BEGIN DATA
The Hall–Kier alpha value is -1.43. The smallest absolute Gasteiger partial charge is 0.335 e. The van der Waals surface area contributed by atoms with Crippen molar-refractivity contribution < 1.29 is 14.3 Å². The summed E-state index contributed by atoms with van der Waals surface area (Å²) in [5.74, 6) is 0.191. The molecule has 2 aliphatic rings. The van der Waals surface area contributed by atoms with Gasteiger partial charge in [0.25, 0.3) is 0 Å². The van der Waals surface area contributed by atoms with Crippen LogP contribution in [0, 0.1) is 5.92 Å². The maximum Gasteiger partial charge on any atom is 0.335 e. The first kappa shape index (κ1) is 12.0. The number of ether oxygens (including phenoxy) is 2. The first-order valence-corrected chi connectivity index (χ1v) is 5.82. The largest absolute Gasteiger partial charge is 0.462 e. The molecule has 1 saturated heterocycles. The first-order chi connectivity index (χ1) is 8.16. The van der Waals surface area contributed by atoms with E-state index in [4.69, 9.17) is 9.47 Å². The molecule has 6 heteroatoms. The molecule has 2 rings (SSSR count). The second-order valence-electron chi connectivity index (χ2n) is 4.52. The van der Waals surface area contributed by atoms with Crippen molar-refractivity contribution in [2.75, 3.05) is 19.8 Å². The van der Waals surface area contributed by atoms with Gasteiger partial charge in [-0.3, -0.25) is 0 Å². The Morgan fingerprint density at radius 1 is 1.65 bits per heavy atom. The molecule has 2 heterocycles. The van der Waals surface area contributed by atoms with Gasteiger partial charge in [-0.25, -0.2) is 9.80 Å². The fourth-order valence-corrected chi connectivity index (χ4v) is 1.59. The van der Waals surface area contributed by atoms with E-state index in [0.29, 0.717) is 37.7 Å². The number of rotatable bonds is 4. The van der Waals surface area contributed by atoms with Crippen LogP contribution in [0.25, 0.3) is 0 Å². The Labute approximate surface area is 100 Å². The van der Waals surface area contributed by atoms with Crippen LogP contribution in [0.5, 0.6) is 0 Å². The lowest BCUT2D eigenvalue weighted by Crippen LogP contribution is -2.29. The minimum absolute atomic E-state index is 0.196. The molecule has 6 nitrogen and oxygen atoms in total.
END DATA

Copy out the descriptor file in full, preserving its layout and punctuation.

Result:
The Hall–Kier alpha value is -1.43. The smallest absolute Gasteiger partial charge is 0.335 e. The van der Waals surface area contributed by atoms with Crippen molar-refractivity contribution < 1.29 is 14.3 Å². The summed E-state index contributed by atoms with van der Waals surface area (Å²) in [5.74, 6) is 0.191. The molecule has 2 aliphatic rings. The van der Waals surface area contributed by atoms with Gasteiger partial charge in [0.25, 0.3) is 0 Å². The van der Waals surface area contributed by atoms with Crippen LogP contribution in [0, 0.1) is 5.92 Å². The maximum Gasteiger partial charge on any atom is 0.335 e. The first kappa shape index (κ1) is 12.0. The number of ether oxygens (including phenoxy) is 2. The first-order valence-corrected chi connectivity index (χ1v) is 5.82. The largest absolute Gasteiger partial charge is 0.462 e. The molecule has 1 saturated heterocycles. The first-order chi connectivity index (χ1) is 8.16. The van der Waals surface area contributed by atoms with E-state index in [4.69, 9.17) is 9.47 Å². The molecule has 6 heteroatoms. The molecule has 2 rings (SSSR count). The second-order valence-electron chi connectivity index (χ2n) is 4.52. The van der Waals surface area contributed by atoms with Crippen molar-refractivity contribution in [2.75, 3.05) is 19.8 Å². The van der Waals surface area contributed by atoms with Gasteiger partial charge in [-0.3, -0.25) is 0 Å². The Morgan fingerprint density at radius 1 is 1.65 bits per heavy atom. The molecule has 2 heterocycles. The van der Waals surface area contributed by atoms with Gasteiger partial charge in [-0.25, -0.2) is 9.80 Å². The fourth-order valence-corrected chi connectivity index (χ4v) is 1.59. The van der Waals surface area contributed by atoms with E-state index in [0.29, 0.717) is 37.7 Å². The number of rotatable bonds is 4. The van der Waals surface area contributed by atoms with Crippen LogP contribution in [0.25, 0.3) is 0 Å². The Labute approximate surface area is 100 Å². The van der Waals surface area contributed by atoms with Crippen LogP contribution in [0.5, 0.6) is 0 Å². The lowest BCUT2D eigenvalue weighted by Crippen LogP contribution is -2.29. The minimum absolute atomic E-state index is 0.196. The molecule has 6 nitrogen and oxygen atoms in total.